Agriculture
Watering the Air
Earth-Friendly Fabrics
Seeds of the Future
Amphibians
Salamanders and Newts
Poison Dart Frogs
Salamanders
Animals
A Grim Future for Some Killer Whales
A Microbe Nanny for Young Wasps
Gliders in the Family
Behavior
Taking a Spill for Science
Between a rock and a wet place
Brainy bees know two from three
Birds
Lovebirds
A Meal Plan for Birds
Nightingales
Chemistry and Materials
The memory of a material
Graphene's superstrength
Makeup Science
Computers
Graphene's superstrength
The Book of Life
Lighting goes digital
Dinosaurs and Fossils
An Ancient Spider's Web
Ancient Critter Caught Shedding Its Skin
Middle school science adventures
E Learning Jamaica
2014 GSAT Results for Jamaican Kids
E Learning in Jamaica WIN PRIZES and try our Fun Animated Games
Results of GSAT are in schools this week
Earth
Giving Sharks Safe Homes
Arctic Algae Show Climate Change
Slower Growth, Greater Warmth
Environment
Snow Traps
Giant snakes invading North America
The Birds are Falling
Finding the Past
Traces of Ancient Campfires
The Puzzle of Ancient Mariners
Untangling Human Origins
Fish
Tilapia
Codfish
Catfish
Food and Nutrition
Recipe for Health
Strong Bones for Life
The mercury in that tuna
GSAT English Rules
Problems with Prepositions
Subject and Verb Agreement
Whoever vs. Whomever
GSAT Exam Preparation Jamaica
Scotiabank Jamaica Foundation Grade Six Achievement Test (GSAT) Scholarships
GSAT Practice Papers | GSAT Mathematics | Maths
E Learning in Jamaica WIN PRIZES and try our Fun Animated Games
GSAT Exams Jamaica Scholarships
Results of GSAT are in schools this week
GSAT Exam Preparation
Access denied - Disabled boy aces GSAT
GSAT Mathematics
Losing with Heads or Tails
Math Naturals
E Learning in Jamaica WIN PRIZES and try our Fun Animated Games
Human Body
Hear, Hear
Running with Sneaker Science
Teen Brains, Under Construction
Invertebrates
Fleas
Centipedes
Butterflies
Mammals
Black Bear
Manatees
Glider
Parents
Choosing a Preschool: What to Consider
Expert report highlights the importance to parents of reading to children!
Children and Media
Physics
Speedy stars
Gaining a Swift Lift
Thinner Air, Less Splatter
Plants
Seeds of the Future
Assembling the Tree of Life
Tracking the Sun Improves Plant Pollen
Reptiles
Black Mamba
Tortoises
Snapping Turtles
Space and Astronomy
A Planet from the Early Universe
Pluto, plutoid: What's in a name?
Witnessing a Rare Venus Eclipse
Technology and Engineering
Algae Motors
Are Propellers Fin-ished?
Sugar Power for Cell Phones
The Parts of Speech
What is a Noun
What is a Preposition?
Countable and Uncountable Nouns
Transportation
Charged cars that would charge
Ready, unplug, drive
Reach for the Sky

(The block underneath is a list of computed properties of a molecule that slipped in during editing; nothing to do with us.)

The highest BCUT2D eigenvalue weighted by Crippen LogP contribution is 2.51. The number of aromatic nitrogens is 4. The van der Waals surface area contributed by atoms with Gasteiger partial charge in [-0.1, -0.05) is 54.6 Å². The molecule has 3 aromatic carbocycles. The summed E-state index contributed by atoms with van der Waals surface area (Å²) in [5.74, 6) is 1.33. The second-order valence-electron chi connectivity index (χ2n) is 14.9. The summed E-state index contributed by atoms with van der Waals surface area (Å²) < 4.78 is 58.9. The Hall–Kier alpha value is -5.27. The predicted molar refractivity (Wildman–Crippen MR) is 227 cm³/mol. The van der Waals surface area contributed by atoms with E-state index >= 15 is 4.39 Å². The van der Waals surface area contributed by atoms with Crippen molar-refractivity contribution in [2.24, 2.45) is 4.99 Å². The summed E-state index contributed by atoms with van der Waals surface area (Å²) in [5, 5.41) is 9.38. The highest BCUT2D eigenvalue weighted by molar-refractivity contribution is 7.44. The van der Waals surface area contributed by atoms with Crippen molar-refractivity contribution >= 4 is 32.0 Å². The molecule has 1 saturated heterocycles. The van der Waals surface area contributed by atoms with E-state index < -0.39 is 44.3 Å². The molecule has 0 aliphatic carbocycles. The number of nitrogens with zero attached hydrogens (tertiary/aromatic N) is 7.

Weather
The solar system's biggest junkyard
Watering the Air
The Best Defense Is a Good Snow Fence
Add your Article

No Fat Stars

There's a limit to how big most things can get. Some people are really tall, but no one is as tall as a house. Cats can get really fat, but there's never been a tabby as heavy as a truck. And so on. Now, astronomer Don Figer of the Space Telescope Science Institute in Baltimore has discovered that the size of a star may have a limit, too. No stars in our galaxy, he estimates, can weigh more than 150 times the mass of our sun. This conclusion comes from observations of an area near the center of the Milky Way called the Arches cluster. The cluster is between 2 million and 2.5 million years old, and stars are still forming there. It contains about 2,000 stars. Figer thought that the Arches cluster would be a good place to search for the galaxy's biggest stars because it's still fairly young. Massive stars have short lives, so it wouldn't make sense to look at a cluster that was much older than Arches. It also wouldn't make sense to look at much younger ones because stars in young clusters are still hideen behind gas and dust. The Arches cluster was also promising because it's big. Its total mass is that of about 10,000 suns. In theory, it could hold at least 18 stars weighing more than 130 times the mass of the sun. Using the Hubble Space Telescope to gauge the weight of hundreds of stars in the Arches cluster, Figer found no stars this big. This means, he concluded, that there must be an upper limit to the size of a star—perhaps about 150 times the sun's mass. Astronomers are just beginning to understand the processes behind star birth. No one yet knows what determines the limits on their growth. Figer plans to study clusters of different ages to find out more.—E. Sohn

No Fat Stars
No Fat Stars








Designed and Powered by HBJamaica.com™